While GOP presidential hopefuls surround President Obama in election polls, the Democratic Party is scrambling to revamp its fundraising efforts. Through July, the three national Republican party groups — the Republican National Committee (RNC), the National Republican Congressional Committee (NRCC), and the National Republican Senatorial Committee (NRSC) — have raised a combined $105 million this year, a whopping 19 percent less than the combined $129 million pocketed by the Democratic National Committee (DNC), the Democratic Congressional Campaign Committee (DCCC), and the Democratic Senatorial Campaign Committee (DSCC).
President Obama’s poll matchups against GOP presidential candidates have aroused concern from the Democratic Party, as the President’s approval numbers continue to wane — hovering around an all-time low of 40 percent. In the latest Gallup poll, "Mitt Romney leads Obama by two percentage points, 48% to 46%, Rick Perry and Obama are tied at 47%, and Obama edges out Ron Paul and Michele Bachmann by two and four points, respectively." Gallup’s generic presidential poll shows Obama ahead of a generic "Republican presidential candidate," 45 percent to 39 percent.
Those top Wall Street workers who supported President Obama in 2008 have now redirected their loyalty to GOP presidential contender Mitt Romney, according to a Fox News report. The reported shift in support from Wall Street workers may prove to be a nice financial boost for Romney’s campaign, and represents a significant divide between President Obama and businesses in America.
The Blaze reports: "Romney has established himself as the “Wall Street favorite” for the Republicans, and [Fox Business Network’s Charlie] Gasparino said Romney’s moderate reputation and experience working on Wall Street have helped seal his position. Tea Party candidates for president don’t have much of a chance getting significant backing from the banks."
Pretend you’re at church for Morning Worship, or attending a crowded lecture, or watching Hollywood’s latest with a few hundred other fans. Suddenly, a SWAT team breaks down the door, submachine guns at the ready. Amid screams, their commander shouts, “Listen up! We’re gonna kill 10% of you — but the mayor was very clear that we gotta be fair about it. So, how ya wanna do this? Should we draw names out of a hat? Go through and shoot every tenth person? Maybe we oughta just work our way down from oldest and sickest until we get to 10%. Or ya want us to take volunteers first? I’m open to suggestions.”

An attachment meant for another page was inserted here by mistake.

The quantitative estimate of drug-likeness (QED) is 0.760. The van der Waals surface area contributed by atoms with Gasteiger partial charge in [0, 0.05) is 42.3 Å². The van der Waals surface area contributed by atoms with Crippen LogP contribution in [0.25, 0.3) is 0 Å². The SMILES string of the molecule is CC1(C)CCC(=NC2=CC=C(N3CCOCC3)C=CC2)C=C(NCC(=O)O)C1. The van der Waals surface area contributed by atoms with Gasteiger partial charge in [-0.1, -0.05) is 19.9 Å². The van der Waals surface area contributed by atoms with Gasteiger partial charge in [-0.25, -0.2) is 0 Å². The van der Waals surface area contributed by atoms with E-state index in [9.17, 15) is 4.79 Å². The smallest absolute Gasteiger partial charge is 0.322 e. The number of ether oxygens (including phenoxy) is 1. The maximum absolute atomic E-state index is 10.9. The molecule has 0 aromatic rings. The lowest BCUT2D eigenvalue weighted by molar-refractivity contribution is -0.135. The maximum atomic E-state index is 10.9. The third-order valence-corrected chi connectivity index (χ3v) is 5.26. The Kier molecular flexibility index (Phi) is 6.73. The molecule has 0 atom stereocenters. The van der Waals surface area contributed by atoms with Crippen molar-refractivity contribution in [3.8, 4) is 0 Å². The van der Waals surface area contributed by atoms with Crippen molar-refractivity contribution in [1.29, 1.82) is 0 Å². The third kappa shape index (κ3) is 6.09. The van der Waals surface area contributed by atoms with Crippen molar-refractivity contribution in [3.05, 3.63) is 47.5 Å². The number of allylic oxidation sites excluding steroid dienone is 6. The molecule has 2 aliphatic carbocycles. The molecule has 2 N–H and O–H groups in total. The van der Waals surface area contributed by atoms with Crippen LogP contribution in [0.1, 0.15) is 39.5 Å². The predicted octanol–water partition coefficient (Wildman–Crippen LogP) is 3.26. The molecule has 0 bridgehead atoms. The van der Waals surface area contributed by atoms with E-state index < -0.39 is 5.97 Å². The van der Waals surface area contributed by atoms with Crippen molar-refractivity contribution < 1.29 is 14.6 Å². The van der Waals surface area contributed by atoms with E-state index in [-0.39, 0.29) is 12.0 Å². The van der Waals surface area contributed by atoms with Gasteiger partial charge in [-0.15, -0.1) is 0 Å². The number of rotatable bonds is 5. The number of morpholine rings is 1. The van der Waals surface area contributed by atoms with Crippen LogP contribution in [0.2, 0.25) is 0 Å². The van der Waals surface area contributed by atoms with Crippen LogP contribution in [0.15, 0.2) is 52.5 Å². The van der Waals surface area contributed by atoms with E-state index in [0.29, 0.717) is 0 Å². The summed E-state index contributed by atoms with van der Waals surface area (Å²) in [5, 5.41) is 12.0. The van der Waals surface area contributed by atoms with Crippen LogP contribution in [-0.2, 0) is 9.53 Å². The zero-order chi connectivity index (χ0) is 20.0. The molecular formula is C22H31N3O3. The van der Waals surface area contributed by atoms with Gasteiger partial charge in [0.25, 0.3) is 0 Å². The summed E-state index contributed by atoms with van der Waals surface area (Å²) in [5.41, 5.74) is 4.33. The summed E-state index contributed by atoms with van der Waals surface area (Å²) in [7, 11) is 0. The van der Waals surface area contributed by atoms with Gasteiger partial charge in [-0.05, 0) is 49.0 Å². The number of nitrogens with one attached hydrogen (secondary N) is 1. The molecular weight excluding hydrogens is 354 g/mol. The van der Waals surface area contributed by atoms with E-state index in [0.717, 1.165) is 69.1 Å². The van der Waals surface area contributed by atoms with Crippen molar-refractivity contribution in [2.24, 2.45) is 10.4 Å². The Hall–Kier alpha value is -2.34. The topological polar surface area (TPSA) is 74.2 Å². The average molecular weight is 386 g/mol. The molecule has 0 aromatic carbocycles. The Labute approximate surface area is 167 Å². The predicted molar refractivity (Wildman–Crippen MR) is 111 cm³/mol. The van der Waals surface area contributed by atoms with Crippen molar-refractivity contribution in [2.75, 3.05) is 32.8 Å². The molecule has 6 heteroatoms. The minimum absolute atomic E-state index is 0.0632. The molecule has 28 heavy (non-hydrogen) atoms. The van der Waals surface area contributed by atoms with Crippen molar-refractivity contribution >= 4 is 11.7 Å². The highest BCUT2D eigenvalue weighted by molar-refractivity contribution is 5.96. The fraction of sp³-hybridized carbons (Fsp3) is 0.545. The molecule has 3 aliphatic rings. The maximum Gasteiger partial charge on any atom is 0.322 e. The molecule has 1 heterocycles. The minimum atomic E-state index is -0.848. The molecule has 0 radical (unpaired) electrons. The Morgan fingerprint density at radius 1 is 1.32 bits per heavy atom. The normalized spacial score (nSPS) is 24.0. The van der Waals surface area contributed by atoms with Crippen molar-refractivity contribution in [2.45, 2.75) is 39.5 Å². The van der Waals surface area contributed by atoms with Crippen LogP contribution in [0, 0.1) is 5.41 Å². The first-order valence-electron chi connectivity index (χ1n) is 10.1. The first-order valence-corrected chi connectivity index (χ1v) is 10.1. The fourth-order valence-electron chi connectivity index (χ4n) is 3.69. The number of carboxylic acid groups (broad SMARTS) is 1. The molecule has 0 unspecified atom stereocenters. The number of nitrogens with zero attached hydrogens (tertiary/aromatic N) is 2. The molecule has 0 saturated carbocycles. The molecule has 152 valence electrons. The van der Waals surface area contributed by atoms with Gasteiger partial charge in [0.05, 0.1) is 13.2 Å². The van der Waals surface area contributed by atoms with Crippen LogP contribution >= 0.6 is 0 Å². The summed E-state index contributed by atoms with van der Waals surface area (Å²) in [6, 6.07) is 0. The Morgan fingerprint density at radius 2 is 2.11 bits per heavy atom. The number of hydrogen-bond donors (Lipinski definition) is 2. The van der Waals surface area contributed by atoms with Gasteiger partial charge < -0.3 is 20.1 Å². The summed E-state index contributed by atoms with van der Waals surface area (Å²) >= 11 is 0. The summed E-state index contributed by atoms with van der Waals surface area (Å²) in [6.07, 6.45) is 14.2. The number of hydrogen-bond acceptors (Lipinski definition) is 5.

Yep, this is insane. Ditto if the mayor merely commanded the SWATters to rape rather than murder 10% of the audience. There is no “fair” way to commit such heinous crimes.
Why then do we insist there’s a “fair” way to steal — or, in the State’s euphemism, to tax? Whatever we call it, taking money from people against their will violates both the Eighth Commandment and the Golden Rule.
The most recent Gallup poll of registered voters show President Obama very nearly tied with each of the top tier GOP presidential contenders. When put up against either Texas U.S. Representative Ron Paul, former Massachusetts Governor Mitt Romney, Texas Governor Rick Perry, or Minnesota U.S. Representative Michele Bachmann, Obama finds himself in what ABC News calls a “statistical dead heat.”
ABC gives the numbers:
Percolating through the legislatures of many states are bills that would provide that a state's electoral votes would go to whichever presidential candidate receives a majority of the national popular vote, regardless of how well the candidate did in the particular state that passed the bill into law. Called the "Popular Vote Project," such a plan is in direct contravention of both the letter and the spirit of the Constitution.
Not only does the Constitution make no mention of the term "popular vote," but such an idea is meaningless within the context of America's founding document. The designation "popular vote” evolved over time as a sort of shorthand to describe the votes cast for presidential electors who had publicly committed to vote in the Electoral College for a particular qualified presidential candidate.
No presidential electors in any state were chosen by voters until 1824. The Constitution says nothing about how presidential electors are chosen by states except that each state legislature shall determine the method of choosing those electors.